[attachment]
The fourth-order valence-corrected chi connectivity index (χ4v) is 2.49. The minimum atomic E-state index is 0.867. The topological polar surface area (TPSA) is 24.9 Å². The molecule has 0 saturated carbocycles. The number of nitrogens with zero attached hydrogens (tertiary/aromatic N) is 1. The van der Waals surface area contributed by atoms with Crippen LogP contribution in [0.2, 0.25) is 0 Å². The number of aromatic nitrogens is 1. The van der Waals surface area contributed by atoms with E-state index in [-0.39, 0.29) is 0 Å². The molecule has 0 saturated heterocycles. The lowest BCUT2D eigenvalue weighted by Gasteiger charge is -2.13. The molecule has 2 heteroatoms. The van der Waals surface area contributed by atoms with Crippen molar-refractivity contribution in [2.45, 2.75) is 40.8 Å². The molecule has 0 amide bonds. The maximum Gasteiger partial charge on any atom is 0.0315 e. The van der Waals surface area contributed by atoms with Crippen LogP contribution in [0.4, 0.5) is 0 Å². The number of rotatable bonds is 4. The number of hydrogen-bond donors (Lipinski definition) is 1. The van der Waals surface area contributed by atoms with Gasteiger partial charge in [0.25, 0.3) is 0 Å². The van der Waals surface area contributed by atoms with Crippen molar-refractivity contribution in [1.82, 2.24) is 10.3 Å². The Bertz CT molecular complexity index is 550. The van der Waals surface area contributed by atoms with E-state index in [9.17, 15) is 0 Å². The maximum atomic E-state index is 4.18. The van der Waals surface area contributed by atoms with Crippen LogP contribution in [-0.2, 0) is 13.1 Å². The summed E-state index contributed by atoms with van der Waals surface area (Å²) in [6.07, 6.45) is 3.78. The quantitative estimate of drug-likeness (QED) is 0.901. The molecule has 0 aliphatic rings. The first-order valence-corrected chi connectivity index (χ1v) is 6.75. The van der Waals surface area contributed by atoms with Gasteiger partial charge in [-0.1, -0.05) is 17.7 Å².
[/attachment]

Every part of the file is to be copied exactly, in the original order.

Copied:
The fourth-order valence-corrected chi connectivity index (χ4v) is 2.49. The minimum atomic E-state index is 0.867. The topological polar surface area (TPSA) is 24.9 Å². The molecule has 0 saturated carbocycles. The number of nitrogens with zero attached hydrogens (tertiary/aromatic N) is 1. The van der Waals surface area contributed by atoms with Crippen LogP contribution in [0.2, 0.25) is 0 Å². The number of aromatic nitrogens is 1. The van der Waals surface area contributed by atoms with E-state index in [-0.39, 0.29) is 0 Å². The molecule has 0 saturated heterocycles. The lowest BCUT2D eigenvalue weighted by Gasteiger charge is -2.13. The molecule has 2 heteroatoms. The van der Waals surface area contributed by atoms with Crippen molar-refractivity contribution in [2.45, 2.75) is 40.8 Å². The molecule has 0 amide bonds. The maximum Gasteiger partial charge on any atom is 0.0315 e. The van der Waals surface area contributed by atoms with Crippen LogP contribution in [0.4, 0.5) is 0 Å². The number of rotatable bonds is 4. The number of hydrogen-bond donors (Lipinski definition) is 1. The van der Waals surface area contributed by atoms with Gasteiger partial charge in [0.25, 0.3) is 0 Å². The van der Waals surface area contributed by atoms with Crippen molar-refractivity contribution in [1.82, 2.24) is 10.3 Å². The Bertz CT molecular complexity index is 550. The van der Waals surface area contributed by atoms with E-state index in [9.17, 15) is 0 Å². The maximum atomic E-state index is 4.18. The van der Waals surface area contributed by atoms with Crippen LogP contribution in [-0.2, 0) is 13.1 Å². The summed E-state index contributed by atoms with van der Waals surface area (Å²) in [6.07, 6.45) is 3.78. The quantitative estimate of drug-likeness (QED) is 0.901. The molecule has 0 aliphatic rings. The first-order valence-corrected chi connectivity index (χ1v) is 6.75. The van der Waals surface area contributed by atoms with Gasteiger partial charge in [-0.1, -0.05) is 17.7 Å².